Can I use my hiking boots for snowmobiling? You technically can, but such boots aren’t created for the rigors of snowmobiling. Plus, they’re typically deficient of certain snow boot-specific features.
For instance, regular hiking boots don’t feature a snow gaiter. Plus, they may not keep you warm enough in extremely cold weather or give you enough traction and grip in super slippery, snowy conditions.
Do All Snowmobile Boots Feature a Snow Gaiter?
Pretty much every snow boot I’ve worn or created a professional review about came with a snow gaiter. What’s a snow gaiter by the way? A snow gaiter is usually a nylon cover positioned between the opening of a snow boot and the lower leg.
The purpose of a snow gait is to prevent snow and ice from getting inside particularly when you’re slogging through tons of yucky mud and deep snow. A drawstring secures this component around the leg.
When walking between your snowmobile vacation home to your snowmobile, or when mounting or dismounting, some ice might end up inside the boots. Now, that can cause some discomfort.
To keep your feet warm and dry no matter how harsh the snow situation is, manufacturers add this all-important feature, a snow gaiter.
Most options I’ve seen are lace up boots, and you can achieve a pretty secure and snug fit using any of the various lacing styles. The best lacing systems let you make fit adjustments without needing to remove your gloves first. That’s why I recommend options with the so-called BOA closure system. To operate this closure type, all you do is turn a dial.
If you prefer laces, make sure they’re large enough so you can tie them easily even with cold shaking hands. Strap-style closures also work well.
9.What About Fit?
The number one reason people return shoes of any kind is sizing. What do you do when you receive snowmobiling boots that are too small or too big? You send them back, right?
But not everyone has a generous return policy…and sometimes, returning the product is too much hassle. So, be sure to pick up a pair that fits right out of the box. But how do you size women’s snowmobile boots?
How to Size Women’s Snowmobile Boots
Most manufacturers are clueless when it comes to fitting women’s snow boots. That’s why it’s often hard for a girl or woman to find a pair that fits them perfectly.
How do I know this? My dad has been working at a boot shop over the past 20 years. And he shared with me what he knows about fitting these kinds of shoes.
If you’re shopping online, request someone to measure your feet’s length and width in inches. Then, compare those readings to the manufacturer’s boot sizing chart.
Remember: different snowmobile boot brands fit differently. Also, different boot models from the same brand may fit differently.
The Width vs Length Conundrum
Women’s snow boots are typically sold in two widths, B width and C width. Now, these widths don’t work for most women. Strange, huh? A little surprising secret: women’s sizes tend to be wider (proportionately) than men’s even though men’s feet are naturally wider. That’s weird.
Most people size up when a particular size turns out to be too narrow. But what happens? They end up with a ridiculously long pair of shoes. But when you wear shoes that are too long, they tend to curl upward at the toe.
Most Common Width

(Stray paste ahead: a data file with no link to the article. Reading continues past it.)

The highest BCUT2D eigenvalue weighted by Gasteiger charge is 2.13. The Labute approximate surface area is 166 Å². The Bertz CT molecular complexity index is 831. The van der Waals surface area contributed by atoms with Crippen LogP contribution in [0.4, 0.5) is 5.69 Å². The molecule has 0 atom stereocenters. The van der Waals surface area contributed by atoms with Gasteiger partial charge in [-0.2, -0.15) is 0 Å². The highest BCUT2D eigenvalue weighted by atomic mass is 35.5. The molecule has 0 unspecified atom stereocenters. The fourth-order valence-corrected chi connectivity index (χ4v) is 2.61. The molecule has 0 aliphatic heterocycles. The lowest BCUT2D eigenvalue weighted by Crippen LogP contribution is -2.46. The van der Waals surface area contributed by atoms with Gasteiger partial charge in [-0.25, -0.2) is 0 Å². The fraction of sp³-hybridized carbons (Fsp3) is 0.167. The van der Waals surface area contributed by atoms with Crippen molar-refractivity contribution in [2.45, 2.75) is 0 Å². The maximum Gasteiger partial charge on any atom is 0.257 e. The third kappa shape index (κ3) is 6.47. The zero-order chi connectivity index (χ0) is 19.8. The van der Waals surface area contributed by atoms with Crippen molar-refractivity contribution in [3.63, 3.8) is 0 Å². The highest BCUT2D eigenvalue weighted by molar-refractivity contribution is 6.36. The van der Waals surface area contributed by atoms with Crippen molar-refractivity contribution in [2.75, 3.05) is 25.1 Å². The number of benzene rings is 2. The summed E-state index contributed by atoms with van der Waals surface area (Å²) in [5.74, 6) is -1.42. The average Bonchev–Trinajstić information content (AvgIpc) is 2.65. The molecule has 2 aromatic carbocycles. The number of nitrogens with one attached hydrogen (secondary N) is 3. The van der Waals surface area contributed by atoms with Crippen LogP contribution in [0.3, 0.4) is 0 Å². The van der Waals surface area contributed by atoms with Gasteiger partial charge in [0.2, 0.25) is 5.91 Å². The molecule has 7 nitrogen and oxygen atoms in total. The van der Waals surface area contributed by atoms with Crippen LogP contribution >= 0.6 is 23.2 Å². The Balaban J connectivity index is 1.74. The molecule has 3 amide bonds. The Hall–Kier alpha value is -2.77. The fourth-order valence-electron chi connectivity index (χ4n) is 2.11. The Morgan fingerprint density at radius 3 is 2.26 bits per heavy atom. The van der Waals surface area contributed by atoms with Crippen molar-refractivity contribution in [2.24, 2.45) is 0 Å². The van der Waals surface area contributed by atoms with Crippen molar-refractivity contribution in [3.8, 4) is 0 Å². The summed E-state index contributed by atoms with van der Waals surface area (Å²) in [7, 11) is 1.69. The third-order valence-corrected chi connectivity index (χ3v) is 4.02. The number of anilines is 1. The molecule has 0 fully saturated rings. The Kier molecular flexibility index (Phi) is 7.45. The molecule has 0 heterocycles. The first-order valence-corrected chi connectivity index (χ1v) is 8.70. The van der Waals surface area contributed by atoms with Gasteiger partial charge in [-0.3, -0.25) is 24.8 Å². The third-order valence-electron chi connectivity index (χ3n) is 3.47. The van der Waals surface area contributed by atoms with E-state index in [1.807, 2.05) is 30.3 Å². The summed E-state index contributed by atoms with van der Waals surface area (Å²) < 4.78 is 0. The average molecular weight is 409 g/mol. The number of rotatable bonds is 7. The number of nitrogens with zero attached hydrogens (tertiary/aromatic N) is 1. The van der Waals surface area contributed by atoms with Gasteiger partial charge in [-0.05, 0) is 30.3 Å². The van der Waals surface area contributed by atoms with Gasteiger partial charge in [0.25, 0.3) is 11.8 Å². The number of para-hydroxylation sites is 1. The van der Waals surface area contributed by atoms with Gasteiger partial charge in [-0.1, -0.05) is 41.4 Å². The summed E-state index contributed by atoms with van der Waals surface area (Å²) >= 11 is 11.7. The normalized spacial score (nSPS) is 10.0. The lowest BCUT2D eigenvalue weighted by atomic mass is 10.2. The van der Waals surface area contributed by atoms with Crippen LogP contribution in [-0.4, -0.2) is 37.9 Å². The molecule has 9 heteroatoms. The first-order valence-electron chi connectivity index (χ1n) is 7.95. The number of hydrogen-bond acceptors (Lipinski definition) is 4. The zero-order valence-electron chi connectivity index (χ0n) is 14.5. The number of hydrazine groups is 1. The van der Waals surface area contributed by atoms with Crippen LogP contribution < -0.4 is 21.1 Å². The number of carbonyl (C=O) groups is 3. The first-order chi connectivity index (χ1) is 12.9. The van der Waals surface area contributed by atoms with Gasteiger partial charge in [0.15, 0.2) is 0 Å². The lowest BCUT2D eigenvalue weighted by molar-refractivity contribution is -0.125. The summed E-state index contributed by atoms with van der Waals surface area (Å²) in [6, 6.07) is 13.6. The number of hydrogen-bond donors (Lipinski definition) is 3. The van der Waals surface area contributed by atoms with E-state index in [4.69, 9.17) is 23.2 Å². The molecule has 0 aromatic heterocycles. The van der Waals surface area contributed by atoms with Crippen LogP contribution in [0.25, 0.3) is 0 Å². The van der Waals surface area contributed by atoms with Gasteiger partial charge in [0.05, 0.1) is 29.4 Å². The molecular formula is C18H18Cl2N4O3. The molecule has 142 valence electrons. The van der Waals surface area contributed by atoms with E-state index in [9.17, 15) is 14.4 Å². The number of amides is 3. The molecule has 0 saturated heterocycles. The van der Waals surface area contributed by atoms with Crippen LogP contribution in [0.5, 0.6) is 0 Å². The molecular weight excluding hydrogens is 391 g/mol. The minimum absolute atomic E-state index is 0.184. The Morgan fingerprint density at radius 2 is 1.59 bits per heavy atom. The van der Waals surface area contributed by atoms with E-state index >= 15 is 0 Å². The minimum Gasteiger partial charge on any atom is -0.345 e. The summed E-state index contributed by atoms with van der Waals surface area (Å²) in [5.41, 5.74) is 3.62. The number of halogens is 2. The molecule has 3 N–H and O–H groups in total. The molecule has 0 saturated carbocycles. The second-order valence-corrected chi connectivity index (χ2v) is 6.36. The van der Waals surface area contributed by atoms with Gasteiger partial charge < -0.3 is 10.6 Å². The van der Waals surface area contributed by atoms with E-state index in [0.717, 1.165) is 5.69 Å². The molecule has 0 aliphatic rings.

Dad tells me that the best-selling women’s size at their shop is 6.5, and that goes with width size EEE. And for women who are a size 13 or larger, B is the most common width.
My dad’s employer has over the years experimented with different sizes and widths, even occasionally having custom lasts. made for them. But that’s often proved to be challenging and expensive, which is why they no longer carry women’s sizes… at all!
Instead, the shop offers their female customers men’s sizes from 3.5 to 14 in all widths. Surprisingly, their female customers rarely leave without a fitting pair.
If you decide to go with men’s sizes, be sure to go down 1.5 sizes. For example, if you’re a size 9 women, order a size 7.5 men.
I’m a woman, and I’ve owned several models in men’s sizes, and they fit like gloves. But that doesn’t mean I don’t own women’s sizes, or that no manufacturer offers fitting women’s boots. Why would I be recommending women’s options at all if I didn’t know of any that fit?
How to Know Your Snowmobile Boots Fit?
A properly fitting boot for riding a snow scooter fits snug rather than tight or loose. A simple but reliable trick to help you determine whether you have a perfect fit: Slide one of your thumbs over the widest spot of your shoes. If that spot coincides with the widest part of your feet, you most likely have a good fit.
Too Tight vs Too Loose
If the shoes are too loose, your feet keep sliding around, and that can’t be nice or even safe. Also, when you’re sliding all over, your heat socks wear much faster. But if they’re too tight, they might hurt. Additionally, ultra-tight leather might stretch excessively, and that usually causes them to roll over the sole’s side. In the worst case scenario, the stitching may blow out.
But Tight Leather Stretches, Right?
There’s this little theory that says that snowmobile boots stretch considerably mainly because they’re crafted from leather. And that you’ll break them in so don’t worry. Yes, that’s true: tight leather stretches a bit, but seriously, stretching your shoes should never be a goal.
Best Womens Snowmobile Boots:Verdict
After testing and researching the 5 best snowmobile boots above, I vote the FXR Helium BOA Lite as the overall winner. This boot delivers tons of insulation, it’s even better than the Klim Adrenaline Gtx.
Aside from impressive insulation, the boot features the much-touted BOA lacing system. What’s more, the sole of this boot is made from long-lasting rubber with amazing grip to keep you safe in the snow.
Product didn’t impress you? The Klim Adrenalin Gtx, the Baffin Chloe, the Baffin Women’s Iceland, the Klim Aurora GTX, the Snocross, the Baffin Snogoose, and others on Amozon are also pretty decent boots.